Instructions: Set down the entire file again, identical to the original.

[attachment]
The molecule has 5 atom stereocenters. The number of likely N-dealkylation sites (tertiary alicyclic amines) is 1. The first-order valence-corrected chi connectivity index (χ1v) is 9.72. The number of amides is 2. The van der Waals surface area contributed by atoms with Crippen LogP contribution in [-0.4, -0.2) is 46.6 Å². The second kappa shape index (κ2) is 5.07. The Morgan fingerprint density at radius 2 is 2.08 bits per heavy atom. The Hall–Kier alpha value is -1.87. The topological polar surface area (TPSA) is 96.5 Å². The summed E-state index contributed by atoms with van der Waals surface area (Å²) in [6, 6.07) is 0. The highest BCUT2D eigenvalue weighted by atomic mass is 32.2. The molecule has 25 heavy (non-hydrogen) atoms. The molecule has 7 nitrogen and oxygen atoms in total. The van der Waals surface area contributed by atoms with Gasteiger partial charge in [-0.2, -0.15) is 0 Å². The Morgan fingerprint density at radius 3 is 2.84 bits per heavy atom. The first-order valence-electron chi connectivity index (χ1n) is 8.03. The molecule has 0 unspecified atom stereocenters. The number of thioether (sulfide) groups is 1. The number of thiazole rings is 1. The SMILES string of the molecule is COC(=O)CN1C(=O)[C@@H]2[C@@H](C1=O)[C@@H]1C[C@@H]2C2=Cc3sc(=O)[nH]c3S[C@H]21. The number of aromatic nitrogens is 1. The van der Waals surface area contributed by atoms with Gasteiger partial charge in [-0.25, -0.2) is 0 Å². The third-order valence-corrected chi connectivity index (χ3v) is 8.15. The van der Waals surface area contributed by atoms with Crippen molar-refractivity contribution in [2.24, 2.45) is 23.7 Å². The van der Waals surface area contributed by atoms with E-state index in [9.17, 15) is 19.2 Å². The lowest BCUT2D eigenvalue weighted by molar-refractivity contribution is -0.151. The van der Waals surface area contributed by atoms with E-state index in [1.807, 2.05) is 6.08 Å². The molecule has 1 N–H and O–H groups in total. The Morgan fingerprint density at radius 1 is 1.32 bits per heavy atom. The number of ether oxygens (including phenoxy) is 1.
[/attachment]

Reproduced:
The molecule has 5 atom stereocenters. The number of likely N-dealkylation sites (tertiary alicyclic amines) is 1. The first-order valence-corrected chi connectivity index (χ1v) is 9.72. The number of amides is 2. The van der Waals surface area contributed by atoms with Crippen LogP contribution in [-0.4, -0.2) is 46.6 Å². The second kappa shape index (κ2) is 5.07. The Morgan fingerprint density at radius 2 is 2.08 bits per heavy atom. The Hall–Kier alpha value is -1.87. The topological polar surface area (TPSA) is 96.5 Å². The summed E-state index contributed by atoms with van der Waals surface area (Å²) in [6, 6.07) is 0. The highest BCUT2D eigenvalue weighted by atomic mass is 32.2. The molecule has 25 heavy (non-hydrogen) atoms. The molecule has 7 nitrogen and oxygen atoms in total. The van der Waals surface area contributed by atoms with Gasteiger partial charge in [-0.2, -0.15) is 0 Å². The Morgan fingerprint density at radius 3 is 2.84 bits per heavy atom. The first-order valence-electron chi connectivity index (χ1n) is 8.03. The molecule has 0 unspecified atom stereocenters. The number of thioether (sulfide) groups is 1. The number of thiazole rings is 1. The SMILES string of the molecule is COC(=O)CN1C(=O)[C@@H]2[C@@H](C1=O)[C@@H]1C[C@@H]2C2=Cc3sc(=O)[nH]c3S[C@H]21. The number of aromatic nitrogens is 1. The van der Waals surface area contributed by atoms with Gasteiger partial charge in [-0.25, -0.2) is 0 Å². The third-order valence-corrected chi connectivity index (χ3v) is 8.15. The van der Waals surface area contributed by atoms with Crippen molar-refractivity contribution in [2.24, 2.45) is 23.7 Å². The van der Waals surface area contributed by atoms with E-state index in [9.17, 15) is 19.2 Å². The lowest BCUT2D eigenvalue weighted by molar-refractivity contribution is -0.151. The van der Waals surface area contributed by atoms with E-state index in [1.807, 2.05) is 6.08 Å². The molecule has 1 N–H and O–H groups in total. The Morgan fingerprint density at radius 1 is 1.32 bits per heavy atom. The number of ether oxygens (including phenoxy) is 1.